For my work, I have to listen to a lot of business and financial news. It's not been too good recently, with a lot of so-called "analysts" with a vested interest on either side of the mortgage and credit crisis that's currently engulfing the world giving you their opinion, which always coincides with their material interests. These people, at least, are thinking and acting like Marx said they would. Then today, I came across something genuinely interesting: the concept of 'fractional living'. Marx might have had something rather accurate to say about this, too.
"Fractional living" is supposedly a new culture, or a development in our culture, in which consumer goods go through many different owners throughout their lifetime as a usable good. So you only own the product for a "fraction" of its time in existence, then you pass it on. The mechanism by which you pass it on is nowadays eBay and similar sites, which are creating something closer to a "perfect market" in all types of goods.
The boring economics bit
When economists talk about markets, sometimes they talk about perfection. A perfect market is one in which there are absolutely no costs associated with buying or selling in that market beyond what it takes to produce or buy a particular product. And in a perfect market, everyone has perfect information - they know all the different options they have and are able to pick the best. It's a neoliberal wet dream. And, with the internet, we're moving further in that direction; although of course we'll never achieve "perfection" in this realm any more than we do anywhere else. But it means that all those items sat around the house which you don't want - which in the past would just have sat there, or maybe found their way to a car boot sale - can be put onto the market.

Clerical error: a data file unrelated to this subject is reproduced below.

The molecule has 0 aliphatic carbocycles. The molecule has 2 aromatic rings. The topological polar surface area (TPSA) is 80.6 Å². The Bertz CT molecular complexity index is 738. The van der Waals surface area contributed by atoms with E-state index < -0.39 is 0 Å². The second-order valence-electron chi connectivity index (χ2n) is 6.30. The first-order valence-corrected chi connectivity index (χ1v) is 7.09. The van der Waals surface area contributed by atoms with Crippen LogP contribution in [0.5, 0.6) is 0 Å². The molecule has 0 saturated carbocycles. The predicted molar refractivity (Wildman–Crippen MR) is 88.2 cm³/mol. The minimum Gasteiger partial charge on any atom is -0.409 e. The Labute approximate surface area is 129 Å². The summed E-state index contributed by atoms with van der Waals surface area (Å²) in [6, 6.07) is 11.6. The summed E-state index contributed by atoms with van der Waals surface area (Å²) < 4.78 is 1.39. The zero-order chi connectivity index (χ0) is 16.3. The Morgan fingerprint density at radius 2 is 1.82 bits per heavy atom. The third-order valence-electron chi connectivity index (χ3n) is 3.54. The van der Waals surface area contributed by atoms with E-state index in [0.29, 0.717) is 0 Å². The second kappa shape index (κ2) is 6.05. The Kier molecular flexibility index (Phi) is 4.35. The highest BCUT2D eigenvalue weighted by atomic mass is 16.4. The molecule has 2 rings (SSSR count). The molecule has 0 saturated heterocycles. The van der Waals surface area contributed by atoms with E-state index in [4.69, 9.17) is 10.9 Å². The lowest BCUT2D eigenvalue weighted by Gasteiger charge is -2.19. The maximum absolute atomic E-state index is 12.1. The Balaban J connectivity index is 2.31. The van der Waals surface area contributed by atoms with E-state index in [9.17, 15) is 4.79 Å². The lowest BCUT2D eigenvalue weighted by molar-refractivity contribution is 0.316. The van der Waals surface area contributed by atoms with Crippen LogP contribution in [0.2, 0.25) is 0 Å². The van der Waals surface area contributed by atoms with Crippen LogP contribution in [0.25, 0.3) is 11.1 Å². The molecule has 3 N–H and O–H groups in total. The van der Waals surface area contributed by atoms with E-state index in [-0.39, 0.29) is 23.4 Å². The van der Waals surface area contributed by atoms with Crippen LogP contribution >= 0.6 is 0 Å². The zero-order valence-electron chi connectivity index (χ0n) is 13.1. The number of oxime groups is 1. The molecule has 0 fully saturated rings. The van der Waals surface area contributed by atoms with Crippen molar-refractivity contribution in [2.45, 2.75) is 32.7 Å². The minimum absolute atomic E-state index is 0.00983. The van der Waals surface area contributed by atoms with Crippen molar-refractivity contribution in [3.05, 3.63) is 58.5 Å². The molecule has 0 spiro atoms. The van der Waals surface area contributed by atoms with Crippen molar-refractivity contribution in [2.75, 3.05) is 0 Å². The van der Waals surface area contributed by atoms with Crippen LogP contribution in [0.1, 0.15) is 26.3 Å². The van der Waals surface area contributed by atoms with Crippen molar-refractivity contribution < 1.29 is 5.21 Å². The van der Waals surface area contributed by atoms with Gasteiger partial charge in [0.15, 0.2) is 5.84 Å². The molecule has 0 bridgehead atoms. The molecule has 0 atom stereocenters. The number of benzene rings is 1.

As an economy gets more developed and steadily more and more goods are pumped into it, gradually the motor of growth becomes a quick turnover of consumer goods. If we all just bought five shirts and wore them until they were no longer usable, the shirt industry would be in trouble. I've got more shirts than I need, and I never wear a lot of them; I bought new ones because I was bored of the old ones. What can I say, I've got style. But the point is that goods are produced and consumed at a much faster rate than is strictly necessary; everything is produced to be superceded and tossed aside at the drop of a hat. The rise of the auction sites and the easy interchange of products through them is a further development in this direction.
The cool bit where Noung puts the world to rights
Now, the ideal of 'fractional living' would be for products to constantly be whizzing this way and that between users when they wanted them; its end-point is in fact a society of renters, not buyers. This is an easily forseeable development for many products, as is the fact that people will apply the same logic they apply to buying a car to much less expensive things. You could buy a $100 shirt because you know you can easily make money back by selling it on eBay after a year, so in fact it only cost you $50 to have it for that year. The easier it gets to trade goods, the more people do it.